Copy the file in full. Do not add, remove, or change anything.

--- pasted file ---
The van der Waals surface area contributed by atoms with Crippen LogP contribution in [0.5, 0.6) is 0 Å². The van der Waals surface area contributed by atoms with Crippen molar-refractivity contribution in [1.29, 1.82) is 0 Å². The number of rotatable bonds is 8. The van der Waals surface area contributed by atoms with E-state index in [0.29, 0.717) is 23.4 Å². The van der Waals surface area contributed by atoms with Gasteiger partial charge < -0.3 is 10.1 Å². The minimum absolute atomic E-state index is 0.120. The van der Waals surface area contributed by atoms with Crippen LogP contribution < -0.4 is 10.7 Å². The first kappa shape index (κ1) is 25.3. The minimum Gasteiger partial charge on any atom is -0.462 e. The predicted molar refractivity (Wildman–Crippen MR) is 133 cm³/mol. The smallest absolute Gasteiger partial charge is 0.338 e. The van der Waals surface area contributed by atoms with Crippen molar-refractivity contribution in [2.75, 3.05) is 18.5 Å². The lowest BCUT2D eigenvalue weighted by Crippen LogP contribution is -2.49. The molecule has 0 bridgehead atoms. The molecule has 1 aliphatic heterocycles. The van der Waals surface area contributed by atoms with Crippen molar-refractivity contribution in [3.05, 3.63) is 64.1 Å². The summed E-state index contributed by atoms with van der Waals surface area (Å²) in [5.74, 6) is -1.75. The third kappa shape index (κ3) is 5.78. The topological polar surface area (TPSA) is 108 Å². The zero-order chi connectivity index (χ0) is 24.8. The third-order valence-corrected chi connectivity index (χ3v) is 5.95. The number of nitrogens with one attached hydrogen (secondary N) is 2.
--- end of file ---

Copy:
The van der Waals surface area contributed by atoms with Crippen LogP contribution in [0.5, 0.6) is 0 Å². The van der Waals surface area contributed by atoms with Crippen molar-refractivity contribution in [1.29, 1.82) is 0 Å². The number of rotatable bonds is 8. The van der Waals surface area contributed by atoms with E-state index in [0.29, 0.717) is 23.4 Å². The van der Waals surface area contributed by atoms with Gasteiger partial charge < -0.3 is 10.1 Å². The minimum absolute atomic E-state index is 0.120. The van der Waals surface area contributed by atoms with Crippen LogP contribution < -0.4 is 10.7 Å². The first kappa shape index (κ1) is 25.3. The minimum Gasteiger partial charge on any atom is -0.462 e. The predicted molar refractivity (Wildman–Crippen MR) is 133 cm³/mol. The smallest absolute Gasteiger partial charge is 0.338 e. The van der Waals surface area contributed by atoms with Crippen molar-refractivity contribution in [2.75, 3.05) is 18.5 Å². The lowest BCUT2D eigenvalue weighted by Crippen LogP contribution is -2.49. The molecule has 0 bridgehead atoms. The molecule has 1 aliphatic heterocycles. The van der Waals surface area contributed by atoms with Crippen molar-refractivity contribution in [3.05, 3.63) is 64.1 Å². The summed E-state index contributed by atoms with van der Waals surface area (Å²) in [5.74, 6) is -1.75. The third kappa shape index (κ3) is 5.78. The topological polar surface area (TPSA) is 108 Å². The zero-order chi connectivity index (χ0) is 24.8. The third-order valence-corrected chi connectivity index (χ3v) is 5.95. The number of nitrogens with one attached hydrogen (secondary N) is 2.